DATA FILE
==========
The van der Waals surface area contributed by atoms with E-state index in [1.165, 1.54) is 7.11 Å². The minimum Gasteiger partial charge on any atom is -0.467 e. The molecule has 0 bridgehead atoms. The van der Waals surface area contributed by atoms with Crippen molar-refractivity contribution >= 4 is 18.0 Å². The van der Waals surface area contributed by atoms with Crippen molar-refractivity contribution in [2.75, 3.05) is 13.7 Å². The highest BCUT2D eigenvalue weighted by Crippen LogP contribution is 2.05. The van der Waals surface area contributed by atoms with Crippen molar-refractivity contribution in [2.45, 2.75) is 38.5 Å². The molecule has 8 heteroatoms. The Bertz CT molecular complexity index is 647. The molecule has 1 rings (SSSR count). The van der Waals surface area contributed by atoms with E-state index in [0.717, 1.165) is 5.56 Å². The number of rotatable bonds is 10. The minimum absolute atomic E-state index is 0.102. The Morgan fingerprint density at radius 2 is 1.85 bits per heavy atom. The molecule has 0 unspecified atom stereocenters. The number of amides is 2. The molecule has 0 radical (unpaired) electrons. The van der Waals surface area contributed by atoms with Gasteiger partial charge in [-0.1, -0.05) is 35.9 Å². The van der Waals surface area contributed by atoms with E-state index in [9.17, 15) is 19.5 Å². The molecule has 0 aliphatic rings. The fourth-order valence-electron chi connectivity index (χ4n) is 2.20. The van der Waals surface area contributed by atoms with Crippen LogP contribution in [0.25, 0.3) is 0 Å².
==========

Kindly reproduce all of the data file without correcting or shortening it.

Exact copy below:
The van der Waals surface area contributed by atoms with E-state index in [1.165, 1.54) is 7.11 Å². The minimum Gasteiger partial charge on any atom is -0.467 e. The molecule has 0 bridgehead atoms. The van der Waals surface area contributed by atoms with Crippen molar-refractivity contribution >= 4 is 18.0 Å². The van der Waals surface area contributed by atoms with Crippen molar-refractivity contribution in [2.75, 3.05) is 13.7 Å². The highest BCUT2D eigenvalue weighted by Crippen LogP contribution is 2.05. The van der Waals surface area contributed by atoms with Crippen molar-refractivity contribution in [2.45, 2.75) is 38.5 Å². The molecule has 8 heteroatoms. The Bertz CT molecular complexity index is 647. The molecule has 1 rings (SSSR count). The van der Waals surface area contributed by atoms with E-state index in [0.717, 1.165) is 5.56 Å². The number of rotatable bonds is 10. The minimum absolute atomic E-state index is 0.102. The Morgan fingerprint density at radius 2 is 1.85 bits per heavy atom. The molecule has 0 unspecified atom stereocenters. The number of amides is 2. The molecule has 0 radical (unpaired) electrons. The van der Waals surface area contributed by atoms with Gasteiger partial charge in [-0.1, -0.05) is 35.9 Å². The van der Waals surface area contributed by atoms with E-state index in [9.17, 15) is 19.5 Å². The molecule has 0 aliphatic rings. The fourth-order valence-electron chi connectivity index (χ4n) is 2.20. The van der Waals surface area contributed by atoms with Crippen LogP contribution in [0.25, 0.3) is 0 Å².